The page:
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Following up on my last blog entry on combat, I'll discuss how terrain works. Terrain cards are drawn from the common deck, and are played as actions during a player's turn. To play the card, the mech must spend the number of movement points indicated on the card. I'll talk more about costs in a later post, but for now, you just need to know that smaller mechs have a greater capacity for move points, and are able to spend them more freely.



Terrain cards are placed in front of the player's mech after the movement cost has been paid. This simulates a mech moving into cover, behind an object, etc.

The terrain card sits in between the attack and the target mech. One side of the terrain card is placed against the hit locations on the target, and the attack card is placed against the other. If the attack is shifted by either player, the terrain card is shifted also. Terrain affects attacks by both players, regardless of who played the terrain card.

Any attack cards played by either player must be compared to the terrain card first. To do this, compare the targeting locations on the attack to the terrain card. Any black targeting location on the attack card that lines up with a black "B" (block) location on the terrain card is blocked by the terrain and is ignored for the attack. Any black targeting location on the attack card that lines up with a gray box on the terrain passes through the terrain and can hit the opponent's mech.

Denser terrain blocks more targeting locations than less dense terrain. A light forest may only block one or two targeting locations, while a building or large hill might block four locations.

Either player may move around the terrain by spending the movement cost. If my opponent moves behind a hill, I can pay movement to move to a position where the terrain is no longer a factor. Or, if I were to play the terrain, I could later pay the movement cost again to move out of terrain.

Terrain is one of the saviors of the light mech, with their higher number of movement points. Being able to move in and out of cover allows the lighter mech to avoid attacks by heavier mechs.
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Fri Feb 24, 2012 12:43 am
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The Basics - Combat

Brian Vogle
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Combat is what everyone wants. Everything else is secondary to two giant Mechs blasting each other. The combat mechanics of Mech are pretty straightforward. Everything is resolved by lining the cards up with each other or the player Mech boards, and following the lines.

There are two main parts to resolving combat: targeting icons on the cards, and hit location icons on the Mechs.

The top of each card in the game has a targeting section. This section contains five boxes, which show where the attack will hit. Targeting boxes that are black indicate a hit, and gray boxes indicate a miss. Each hit box may also contain a damage modifier.



The above example has three black targeting boxes. Two provide a +1 damage bonus to the attack, and one a -1. The two gray boxes are misses.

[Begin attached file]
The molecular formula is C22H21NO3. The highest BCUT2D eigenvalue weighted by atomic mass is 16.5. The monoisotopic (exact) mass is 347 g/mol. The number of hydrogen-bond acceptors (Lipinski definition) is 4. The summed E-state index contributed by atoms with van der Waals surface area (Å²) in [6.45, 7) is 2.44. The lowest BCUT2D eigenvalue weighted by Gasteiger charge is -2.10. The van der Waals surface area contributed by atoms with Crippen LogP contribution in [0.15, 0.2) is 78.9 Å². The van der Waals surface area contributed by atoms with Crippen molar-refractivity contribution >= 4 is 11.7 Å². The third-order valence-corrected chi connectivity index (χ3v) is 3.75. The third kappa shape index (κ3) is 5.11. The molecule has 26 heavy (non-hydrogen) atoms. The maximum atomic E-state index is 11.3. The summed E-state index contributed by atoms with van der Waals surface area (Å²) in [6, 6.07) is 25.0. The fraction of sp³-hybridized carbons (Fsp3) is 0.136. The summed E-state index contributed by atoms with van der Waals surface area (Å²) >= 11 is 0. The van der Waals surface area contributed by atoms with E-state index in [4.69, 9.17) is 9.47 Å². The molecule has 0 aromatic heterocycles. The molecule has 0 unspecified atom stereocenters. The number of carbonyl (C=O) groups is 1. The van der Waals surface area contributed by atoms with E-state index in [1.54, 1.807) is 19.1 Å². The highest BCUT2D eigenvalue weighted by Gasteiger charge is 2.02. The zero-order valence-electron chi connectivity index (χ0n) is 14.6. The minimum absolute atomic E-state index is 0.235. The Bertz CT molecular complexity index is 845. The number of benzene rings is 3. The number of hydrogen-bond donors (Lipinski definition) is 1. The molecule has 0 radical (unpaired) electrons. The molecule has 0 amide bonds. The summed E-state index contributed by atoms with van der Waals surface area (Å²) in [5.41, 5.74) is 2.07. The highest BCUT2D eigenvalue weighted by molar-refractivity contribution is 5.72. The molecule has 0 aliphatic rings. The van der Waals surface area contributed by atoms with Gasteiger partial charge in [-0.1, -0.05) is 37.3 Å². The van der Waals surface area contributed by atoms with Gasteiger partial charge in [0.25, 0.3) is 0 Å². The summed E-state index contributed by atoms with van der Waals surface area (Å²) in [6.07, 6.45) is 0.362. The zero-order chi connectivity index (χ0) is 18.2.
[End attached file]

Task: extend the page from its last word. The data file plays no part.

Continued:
The above image is the hit location area of a medium sized Mech. The brown boxes are areas that can be hit, and the gray are misses. Each brown box is connected to an internal structure within the Mech.

To resolve combat, the attacking player places his card's targeting section adjacent to the hit location section on his opponent's board (Note: the scales are off on the two images). It's up to the attacking player to initially place the attack card. There are then opportunities for the defender to shift the card left or right a number of spaces. The defender might be able to push some or all of the attacker's hit boxes off to miss locations on his Mech. He might also move the card so that the big damage hits go to armor, while the lower damage hit goes to a weaker internal structure.

Once hits are finalized, damage is dealt by following the lines on the Mech to the internal structure of his Mech.

There are many other opportunities for both players during combat that I didn't touch here. I'll get to those in a future post.

Let me know what you think!
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Tue Feb 21, 2012 11:46 pm
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Overview

Brian Vogle
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Jenks
Oklahoma
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I've always loved Mechs. I was a Robotech fanatic in the 80s, and played a ton of Battletech in high school and college. So Mechs have always had a soft spot in my heart.

Last year, my design group had a design challenge. We were each to design a card game with a Mech theme. Each of us came up with different designs and we had a lot of fun play testing the different ideas. Of the designs, a couple have persisted since the original days, and are still actively being worked on. While I've taken a bit of time off from the design, I've decided to revisit it, and thought it would be fun to do it publicly, hopefully receiving feedback as I go.

The working title of the game is "Mech" but it's by no means the final name. Being a Battletech fan, my game is very much influenced by it. There is heat to deal with and the classic weapons. Internal locations that take damage and, once destroyed, funnel it to other locations. Speed is the friend of the light Mech, and bulk is the defense of the heavy Mech.

Mech is a two player card game, with a playtime of 30-45 minutes. Players draw from a common deck of cards to make their hands, and almost everything that is done is represented by the cards played. Mechs are represented by player boards showing the weapons, stats, and their internal structure. The goal is to either destroy your opponent's Mech, or to meet the scenario's goal.

In my next post, I'll being laying out the current design, including what is unique/different about Mech.
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Tue Feb 21, 2012 10:26 pm